Poster presented at the College on Problems of Drug Dependence (CPDD) annual meeting, Reno/Sparks, Nevada, June 20-25, 2009
Ryan Vandrey, PhD (Johns Hopkins School of Medicine, MA Node), Maxine L. Stitzer, PhD (Johns Hopkins School of Medicine, MA Node), Jeannie Fry (Johns Hopkins School of Medicine, MA Node), Patricia Q. Stabile, MSW (HARBEL Prevention and Recovery Center, MA Node).
Most who enter treatment for substance use problems have difficulty completing treatment. One approach to improving retention and outcomes is to identify modifiable characteristics of patients who complete treatment so that more intensive or specialized interventions can be given to those with a poor prognosis for retention. In this ancillary investigation, researchers sought to identify predictors of treatment retention at a community drug treatment clinic in Baltimore, Maryland participating in a National Drug Abuse Treatment Clinical Trials Network protocol. A sample of 200 consecutively enrolled clients was selected, of which 184 attended at least one appointment following intake and were included in the study. Data was obtained for independent variables of age, sex, ethnicity, referral source, drug(s) used, poly drug use status, result of first urine drug screen, counselor assignment, and attendance at individual and group counseling sessions during the first 4 weeks of treatment. Analyses showed that the result of the first drug test (positive for any drug or negative for all drugs) and number of individual and group counseling sessions attended during the first 4 weeks were significant predictors of treatment retention. That those with an early negative urine drug screen predicted later treatment success replicates prior findings. This suggests that drug testing early in treatment may be an effective strategy for identifying clients who require more intensive interventions to achieve positive outcomes. These findings also suggest that modification of clinic services to increase early treatment engagement is a potentially important strategy for improving client outcomes. Early engagement might be improved through diverse strategies such as shortening the time between intake and first counseling appointment, diligent use of appointment reminders, providing small incentives for attendance, or making counseling sessions more engaging for clients. (Poster, PDF, English, 2009)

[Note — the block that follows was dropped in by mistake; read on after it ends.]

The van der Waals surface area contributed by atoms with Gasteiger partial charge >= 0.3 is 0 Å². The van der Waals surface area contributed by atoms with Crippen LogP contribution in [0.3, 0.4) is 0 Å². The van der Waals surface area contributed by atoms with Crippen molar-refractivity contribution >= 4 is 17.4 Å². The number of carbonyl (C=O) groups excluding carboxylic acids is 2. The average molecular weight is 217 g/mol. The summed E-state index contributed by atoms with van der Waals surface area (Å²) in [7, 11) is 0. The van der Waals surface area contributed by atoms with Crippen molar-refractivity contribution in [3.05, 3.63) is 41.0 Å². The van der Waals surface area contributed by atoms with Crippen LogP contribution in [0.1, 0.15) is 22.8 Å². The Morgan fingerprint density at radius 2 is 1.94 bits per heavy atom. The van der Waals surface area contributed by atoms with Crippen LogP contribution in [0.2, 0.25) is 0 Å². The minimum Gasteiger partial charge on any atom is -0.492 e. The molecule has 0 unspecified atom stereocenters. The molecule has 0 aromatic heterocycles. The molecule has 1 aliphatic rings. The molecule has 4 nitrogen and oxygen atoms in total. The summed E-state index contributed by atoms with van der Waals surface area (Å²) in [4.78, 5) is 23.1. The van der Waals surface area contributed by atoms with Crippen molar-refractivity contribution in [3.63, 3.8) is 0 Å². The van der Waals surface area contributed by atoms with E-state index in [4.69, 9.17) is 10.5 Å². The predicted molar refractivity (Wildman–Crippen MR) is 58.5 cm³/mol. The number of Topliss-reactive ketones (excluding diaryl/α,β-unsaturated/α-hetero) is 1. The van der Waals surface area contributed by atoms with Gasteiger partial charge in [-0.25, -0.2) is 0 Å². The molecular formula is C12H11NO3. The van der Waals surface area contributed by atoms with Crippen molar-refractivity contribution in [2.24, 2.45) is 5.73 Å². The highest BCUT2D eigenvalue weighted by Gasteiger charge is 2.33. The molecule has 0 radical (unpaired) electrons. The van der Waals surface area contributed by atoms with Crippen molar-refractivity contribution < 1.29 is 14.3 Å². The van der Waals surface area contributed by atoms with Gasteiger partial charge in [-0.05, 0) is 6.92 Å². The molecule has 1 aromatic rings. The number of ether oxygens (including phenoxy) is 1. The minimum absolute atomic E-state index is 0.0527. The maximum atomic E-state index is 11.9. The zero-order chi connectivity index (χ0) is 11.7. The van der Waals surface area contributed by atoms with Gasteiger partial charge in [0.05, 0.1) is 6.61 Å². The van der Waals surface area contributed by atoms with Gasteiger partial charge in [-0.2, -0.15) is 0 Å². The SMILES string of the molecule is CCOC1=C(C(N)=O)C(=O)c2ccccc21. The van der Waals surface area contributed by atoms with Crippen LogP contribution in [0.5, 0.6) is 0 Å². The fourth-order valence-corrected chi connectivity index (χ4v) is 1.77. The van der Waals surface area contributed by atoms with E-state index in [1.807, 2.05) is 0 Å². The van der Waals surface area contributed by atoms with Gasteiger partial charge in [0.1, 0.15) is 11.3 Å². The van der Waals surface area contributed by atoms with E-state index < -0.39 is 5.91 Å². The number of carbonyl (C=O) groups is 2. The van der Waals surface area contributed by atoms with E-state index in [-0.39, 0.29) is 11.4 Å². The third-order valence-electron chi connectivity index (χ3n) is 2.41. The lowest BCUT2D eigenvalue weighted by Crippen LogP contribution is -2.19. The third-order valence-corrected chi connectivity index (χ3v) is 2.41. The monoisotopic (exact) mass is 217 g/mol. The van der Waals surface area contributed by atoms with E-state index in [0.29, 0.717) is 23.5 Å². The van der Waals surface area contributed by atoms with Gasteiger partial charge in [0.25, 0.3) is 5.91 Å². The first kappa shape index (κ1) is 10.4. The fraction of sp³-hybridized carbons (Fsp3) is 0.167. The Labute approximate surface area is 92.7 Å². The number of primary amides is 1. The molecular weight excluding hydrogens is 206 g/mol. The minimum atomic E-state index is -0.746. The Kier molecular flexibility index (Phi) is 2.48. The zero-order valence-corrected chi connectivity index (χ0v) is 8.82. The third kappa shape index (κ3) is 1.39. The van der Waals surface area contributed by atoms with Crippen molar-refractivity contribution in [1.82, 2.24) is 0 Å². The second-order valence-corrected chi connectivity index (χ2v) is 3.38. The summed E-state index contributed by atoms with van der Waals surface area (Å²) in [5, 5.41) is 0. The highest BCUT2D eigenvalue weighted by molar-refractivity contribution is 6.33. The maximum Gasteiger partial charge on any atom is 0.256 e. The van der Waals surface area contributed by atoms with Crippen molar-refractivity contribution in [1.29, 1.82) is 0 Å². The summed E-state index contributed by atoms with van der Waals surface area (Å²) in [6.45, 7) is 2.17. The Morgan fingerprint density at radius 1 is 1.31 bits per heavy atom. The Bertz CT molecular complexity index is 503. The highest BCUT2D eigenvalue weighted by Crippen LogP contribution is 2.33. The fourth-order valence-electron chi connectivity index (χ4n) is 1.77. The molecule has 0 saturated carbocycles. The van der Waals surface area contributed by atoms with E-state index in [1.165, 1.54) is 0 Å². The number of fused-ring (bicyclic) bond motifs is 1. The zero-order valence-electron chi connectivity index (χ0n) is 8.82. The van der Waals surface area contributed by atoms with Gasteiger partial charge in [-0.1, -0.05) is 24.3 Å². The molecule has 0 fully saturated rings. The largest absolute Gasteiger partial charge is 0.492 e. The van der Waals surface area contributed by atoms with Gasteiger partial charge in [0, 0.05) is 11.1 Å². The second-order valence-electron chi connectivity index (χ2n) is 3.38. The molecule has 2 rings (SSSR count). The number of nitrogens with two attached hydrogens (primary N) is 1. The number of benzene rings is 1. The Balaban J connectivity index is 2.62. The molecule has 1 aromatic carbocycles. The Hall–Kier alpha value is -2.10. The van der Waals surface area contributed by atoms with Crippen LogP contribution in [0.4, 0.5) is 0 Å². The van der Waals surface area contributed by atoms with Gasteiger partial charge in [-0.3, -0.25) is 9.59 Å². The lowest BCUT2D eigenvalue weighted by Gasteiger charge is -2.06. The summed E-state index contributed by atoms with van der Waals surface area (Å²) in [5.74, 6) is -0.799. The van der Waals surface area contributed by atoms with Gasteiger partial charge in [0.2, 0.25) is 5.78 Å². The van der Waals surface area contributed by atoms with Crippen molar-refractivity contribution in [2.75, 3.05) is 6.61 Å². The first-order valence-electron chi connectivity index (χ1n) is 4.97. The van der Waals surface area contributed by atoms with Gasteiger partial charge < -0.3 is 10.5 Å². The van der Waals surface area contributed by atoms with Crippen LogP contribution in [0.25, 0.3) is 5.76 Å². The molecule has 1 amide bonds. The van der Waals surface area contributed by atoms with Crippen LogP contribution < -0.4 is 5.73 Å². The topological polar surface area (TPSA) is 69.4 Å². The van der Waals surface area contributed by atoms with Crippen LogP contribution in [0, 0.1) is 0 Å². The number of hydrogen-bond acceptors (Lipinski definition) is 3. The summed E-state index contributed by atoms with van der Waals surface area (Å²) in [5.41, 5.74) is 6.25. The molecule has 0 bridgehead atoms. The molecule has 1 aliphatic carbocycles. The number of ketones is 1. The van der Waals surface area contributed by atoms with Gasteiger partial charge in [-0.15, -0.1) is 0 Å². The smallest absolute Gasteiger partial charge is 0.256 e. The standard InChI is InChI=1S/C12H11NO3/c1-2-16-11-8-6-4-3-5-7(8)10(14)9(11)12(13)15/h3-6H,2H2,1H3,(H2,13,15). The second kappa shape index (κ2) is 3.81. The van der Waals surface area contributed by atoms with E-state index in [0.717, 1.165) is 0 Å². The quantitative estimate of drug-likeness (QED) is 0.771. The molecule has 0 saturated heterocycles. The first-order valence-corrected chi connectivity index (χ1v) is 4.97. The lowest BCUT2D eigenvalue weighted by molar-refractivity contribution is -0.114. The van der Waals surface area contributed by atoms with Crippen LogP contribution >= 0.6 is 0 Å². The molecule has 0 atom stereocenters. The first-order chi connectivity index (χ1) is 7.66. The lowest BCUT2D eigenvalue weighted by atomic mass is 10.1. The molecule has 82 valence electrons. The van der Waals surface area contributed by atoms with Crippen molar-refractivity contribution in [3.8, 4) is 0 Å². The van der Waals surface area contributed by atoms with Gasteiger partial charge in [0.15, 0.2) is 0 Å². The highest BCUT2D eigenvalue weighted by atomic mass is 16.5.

Community health services |
CTN platform/ancillary study |
Drug testing |
Retention - Treatment |
College on Problems of Drug Dependence (CPDD) annual meeting, 2009
Document No: 381
Submitted by Ryan Vandrey, PhD, Johns Hopkins School of Medicine, MN Node.